The Russian ruble has surged to a five-month high against major currencies, trading at 90.5 rubles to the US dollar and around 98 rubles to the euro, according to trading data from the Moscow Exchange (MOEX). This comes as the ruble has strengthened by almost 7% over the past month.
Analysts attribute the rally to the recent key rate hike by the Russian central bank, which has led to a reduction in imports and a decline in demand for foreign currency from importers. In addition, a reduction in the budget deficit after a growth in oil revenues has also affected the exchange rate.
Furthermore, increased sales of foreign currency earnings by Russian exporters have bolstered the ruble. On October 12, a mandatory measure ordering exporters to sell their foreign revenues and repatriate the proceeds was announced, preventing exporters from engaging in speculative currency trading.
According to Evgeny Kogan, an investment banker and professor at the HSE Research University, the requirement for exporters to provide a plan for the purchase and sale of currency for the future has deprived them of the ability to engage in currency speculation.
With this backdrop, analysts expect the ruble to remain stable and strengthen slightly in the next five months. Some analysts predict that the ruble is likely to surpass the symbolic threshold of 90 rubles to the dollar, with PSB chief analyst Evgeny Loktyukhov forecasting that the ruble could grow beyond this mark ahead of tax payments by Russian exporters on November 28.
The strengthening of the Russian ruble has significant implications for the country’s economy and its trade relationships with other countries. A strong ruble can make imports more affordable for Russian businesses and consumers, while it can also make Russian exports more expensive for foreign buyers.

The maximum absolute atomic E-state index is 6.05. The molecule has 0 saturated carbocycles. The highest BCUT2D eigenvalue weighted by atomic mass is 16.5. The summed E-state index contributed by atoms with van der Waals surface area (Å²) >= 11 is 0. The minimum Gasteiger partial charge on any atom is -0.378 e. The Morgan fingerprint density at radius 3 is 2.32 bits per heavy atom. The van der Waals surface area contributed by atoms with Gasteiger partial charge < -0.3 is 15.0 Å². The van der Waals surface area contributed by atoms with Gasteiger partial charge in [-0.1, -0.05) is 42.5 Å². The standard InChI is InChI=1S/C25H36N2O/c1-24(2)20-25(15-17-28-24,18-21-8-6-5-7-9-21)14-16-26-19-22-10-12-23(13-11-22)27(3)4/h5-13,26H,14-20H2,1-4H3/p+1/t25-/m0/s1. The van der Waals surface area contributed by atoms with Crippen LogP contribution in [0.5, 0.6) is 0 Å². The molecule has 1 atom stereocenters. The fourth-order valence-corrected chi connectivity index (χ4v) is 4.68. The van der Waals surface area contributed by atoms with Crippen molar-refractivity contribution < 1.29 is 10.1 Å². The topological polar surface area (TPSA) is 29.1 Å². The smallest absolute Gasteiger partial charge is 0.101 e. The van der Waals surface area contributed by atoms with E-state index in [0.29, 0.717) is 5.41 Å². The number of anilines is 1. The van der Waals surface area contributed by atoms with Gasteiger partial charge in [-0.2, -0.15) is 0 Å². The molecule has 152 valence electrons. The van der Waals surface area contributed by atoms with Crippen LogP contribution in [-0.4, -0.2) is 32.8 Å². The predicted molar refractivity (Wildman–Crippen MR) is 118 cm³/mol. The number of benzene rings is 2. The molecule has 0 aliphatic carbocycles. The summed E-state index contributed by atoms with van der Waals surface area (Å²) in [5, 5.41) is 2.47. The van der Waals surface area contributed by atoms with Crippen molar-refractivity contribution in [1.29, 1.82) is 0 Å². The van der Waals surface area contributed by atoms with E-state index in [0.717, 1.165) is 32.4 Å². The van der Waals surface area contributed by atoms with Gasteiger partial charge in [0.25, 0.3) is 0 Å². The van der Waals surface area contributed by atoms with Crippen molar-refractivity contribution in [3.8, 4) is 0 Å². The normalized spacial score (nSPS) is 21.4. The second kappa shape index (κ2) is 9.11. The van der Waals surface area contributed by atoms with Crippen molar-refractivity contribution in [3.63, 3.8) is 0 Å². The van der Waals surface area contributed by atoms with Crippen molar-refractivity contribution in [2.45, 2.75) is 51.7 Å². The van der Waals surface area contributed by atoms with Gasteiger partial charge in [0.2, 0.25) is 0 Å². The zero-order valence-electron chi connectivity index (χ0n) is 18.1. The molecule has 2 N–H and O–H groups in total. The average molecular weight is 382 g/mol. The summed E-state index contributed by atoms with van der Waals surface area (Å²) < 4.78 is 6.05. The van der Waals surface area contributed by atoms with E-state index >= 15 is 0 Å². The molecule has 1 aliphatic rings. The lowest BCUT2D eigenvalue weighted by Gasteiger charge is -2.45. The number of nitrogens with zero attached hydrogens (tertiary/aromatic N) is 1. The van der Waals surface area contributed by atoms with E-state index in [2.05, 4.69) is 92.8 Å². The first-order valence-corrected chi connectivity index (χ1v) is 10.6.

In addition, the strength of the ruble reflects the overall economic health of the country. As Russia’s oil and gas revenues hit an 18-month high, the country is showing signs of economic growth and stability. This, in turn, can attract foreign investment and contribute to stronger economic ties with other countries.
The strengthening ruble also has implications for Russia’s monetary policy and its approach to managing its currency. The recent key rate hike by the central bank demonstrates a commitment to maintaining stability in the currency and the overall economy. It also suggests that the central bank has the tools and resources to manage fluctuations in the currency and respond to economic changes.
Overall, the recent surge in the Russian ruble reflects a combination of factors, including the central bank’s policy decisions, increased sales of foreign currency by exporters, and macroeconomic trends such as oil revenues. As the ruble continues to strengthen, it will be important to monitor its impact on Russia’s trade relationships, domestic economy, and monetary policy.